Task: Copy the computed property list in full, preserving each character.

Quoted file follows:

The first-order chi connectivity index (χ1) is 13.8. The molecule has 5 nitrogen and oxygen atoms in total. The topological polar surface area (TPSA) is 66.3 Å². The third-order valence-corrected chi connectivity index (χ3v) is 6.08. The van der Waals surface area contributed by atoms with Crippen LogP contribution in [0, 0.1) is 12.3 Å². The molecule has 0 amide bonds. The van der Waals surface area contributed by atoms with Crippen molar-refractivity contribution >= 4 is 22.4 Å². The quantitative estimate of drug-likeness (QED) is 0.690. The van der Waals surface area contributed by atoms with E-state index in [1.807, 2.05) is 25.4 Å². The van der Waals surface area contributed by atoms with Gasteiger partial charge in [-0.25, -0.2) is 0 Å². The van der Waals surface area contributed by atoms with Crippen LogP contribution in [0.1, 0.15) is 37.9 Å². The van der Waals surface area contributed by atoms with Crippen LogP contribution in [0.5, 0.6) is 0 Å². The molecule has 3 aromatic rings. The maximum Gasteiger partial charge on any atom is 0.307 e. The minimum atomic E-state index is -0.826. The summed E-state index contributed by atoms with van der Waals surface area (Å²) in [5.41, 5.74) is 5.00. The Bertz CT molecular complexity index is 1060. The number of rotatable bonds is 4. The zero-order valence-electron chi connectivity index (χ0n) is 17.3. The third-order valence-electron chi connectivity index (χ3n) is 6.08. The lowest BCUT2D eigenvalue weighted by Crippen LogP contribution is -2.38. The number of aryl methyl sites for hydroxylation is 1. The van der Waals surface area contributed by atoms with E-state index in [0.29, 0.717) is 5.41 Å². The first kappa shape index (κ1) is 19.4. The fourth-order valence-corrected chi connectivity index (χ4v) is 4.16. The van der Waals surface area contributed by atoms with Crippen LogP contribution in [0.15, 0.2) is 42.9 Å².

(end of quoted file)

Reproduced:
The first-order chi connectivity index (χ1) is 13.8. The molecule has 5 nitrogen and oxygen atoms in total. The topological polar surface area (TPSA) is 66.3 Å². The third-order valence-corrected chi connectivity index (χ3v) is 6.08. The van der Waals surface area contributed by atoms with Crippen LogP contribution in [0, 0.1) is 12.3 Å². The molecule has 0 amide bonds. The van der Waals surface area contributed by atoms with Crippen molar-refractivity contribution >= 4 is 22.4 Å². The quantitative estimate of drug-likeness (QED) is 0.690. The van der Waals surface area contributed by atoms with E-state index in [1.807, 2.05) is 25.4 Å². The van der Waals surface area contributed by atoms with Gasteiger partial charge in [-0.25, -0.2) is 0 Å². The van der Waals surface area contributed by atoms with Crippen LogP contribution in [0.1, 0.15) is 37.9 Å². The van der Waals surface area contributed by atoms with Crippen LogP contribution in [0.5, 0.6) is 0 Å². The molecule has 3 aromatic rings. The maximum Gasteiger partial charge on any atom is 0.307 e. The minimum atomic E-state index is -0.826. The summed E-state index contributed by atoms with van der Waals surface area (Å²) in [5.41, 5.74) is 5.00. The Bertz CT molecular complexity index is 1060. The number of rotatable bonds is 4. The zero-order valence-electron chi connectivity index (χ0n) is 17.3. The third-order valence-electron chi connectivity index (χ3n) is 6.08. The lowest BCUT2D eigenvalue weighted by Crippen LogP contribution is -2.38. The number of aryl methyl sites for hydroxylation is 1. The van der Waals surface area contributed by atoms with E-state index in [0.29, 0.717) is 5.41 Å². The first kappa shape index (κ1) is 19.4. The fourth-order valence-corrected chi connectivity index (χ4v) is 4.16. The van der Waals surface area contributed by atoms with Crippen LogP contribution in [0.15, 0.2) is 42.9 Å².